I just returned from several days in Shenzhen in southern China. This is only my second visit to China, and I find it a confounding country.
The Chinese people seem to be very entrepreneurial, always looking for opportunities for profit and willing to start new businesses at the drop of a hat. The Chinese government appears to encourage this behavior, giving the impression of supporting, even nurturing, capitalism.
But everywhere you look, you see the economic inefficiencies of the communist system of government. For instance, the way I got into Shenzhen was to fly to Hong Kong, then I took a bus across the border into China. Of course, at the Chinese border, I got off the bus, went through passport control, then reboarded my bus on the other side of the border. I thought that was it and we would then drive right into Shenzhen.
However, when we got to the edge of Shenzhen, the bus stopped again and they checked papers again. They seemed more concerned with the Asians on the bus than westerners like myself, and I asked my Chinese host what was going on. He stated that Shenzhen is a special economic zone and that Chinese citizens from other parts of the country were not allowed to enter without the proper papers.
I don't know what criteria they use to define that permission, but any artificial barrier to the flow of labor capital (or currency, or information, or anything else) means inefficiencies and inequities to me. (Can you tell I'm a free trader?)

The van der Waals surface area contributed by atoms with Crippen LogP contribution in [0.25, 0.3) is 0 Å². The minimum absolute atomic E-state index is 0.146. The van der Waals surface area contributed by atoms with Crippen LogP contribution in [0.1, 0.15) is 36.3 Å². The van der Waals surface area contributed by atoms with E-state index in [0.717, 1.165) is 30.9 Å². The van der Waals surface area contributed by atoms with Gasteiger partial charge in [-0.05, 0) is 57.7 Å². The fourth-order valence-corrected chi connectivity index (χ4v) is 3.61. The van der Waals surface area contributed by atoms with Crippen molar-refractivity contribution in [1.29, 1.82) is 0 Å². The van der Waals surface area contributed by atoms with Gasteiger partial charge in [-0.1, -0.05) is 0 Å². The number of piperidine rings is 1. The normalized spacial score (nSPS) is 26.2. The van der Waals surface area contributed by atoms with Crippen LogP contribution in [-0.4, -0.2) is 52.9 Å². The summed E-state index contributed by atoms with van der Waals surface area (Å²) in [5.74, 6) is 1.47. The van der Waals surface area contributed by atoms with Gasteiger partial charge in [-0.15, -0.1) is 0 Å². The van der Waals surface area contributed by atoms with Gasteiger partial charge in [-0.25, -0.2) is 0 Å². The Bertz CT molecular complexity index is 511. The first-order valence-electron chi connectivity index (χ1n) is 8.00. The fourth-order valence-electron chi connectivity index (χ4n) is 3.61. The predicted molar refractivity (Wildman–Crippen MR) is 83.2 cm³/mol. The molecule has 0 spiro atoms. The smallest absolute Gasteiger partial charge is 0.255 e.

Other examples of labor inefficiencies were everywhere. The new, modern, beautiful hotel where we stayed had a spa that covered one floor, with a pool, workout room, and spa service rooms. At the pool, there was a "California Juice Bar," where a woman stood ready to serve up smoothies. However, I never saw anyone in the pool the whole time I was there, but she stood there at her bar all day long.
Another example was the woman whose job seemed to be to clean off the tops of the stone benches in the formal garden across the street. That's all she did, all day, every day that I was there. How can that be a good use of the labor resources?
These are the kinds of stories we used to hear about the old USSR, and we know its fate. If China somehow manages to smoothly transition away from centralized planning to true capitalism, they will be a formidable economic power. But they need to remove these types of artificial barriers, and it's hard to see how they can do that and remain consistent with communist rule.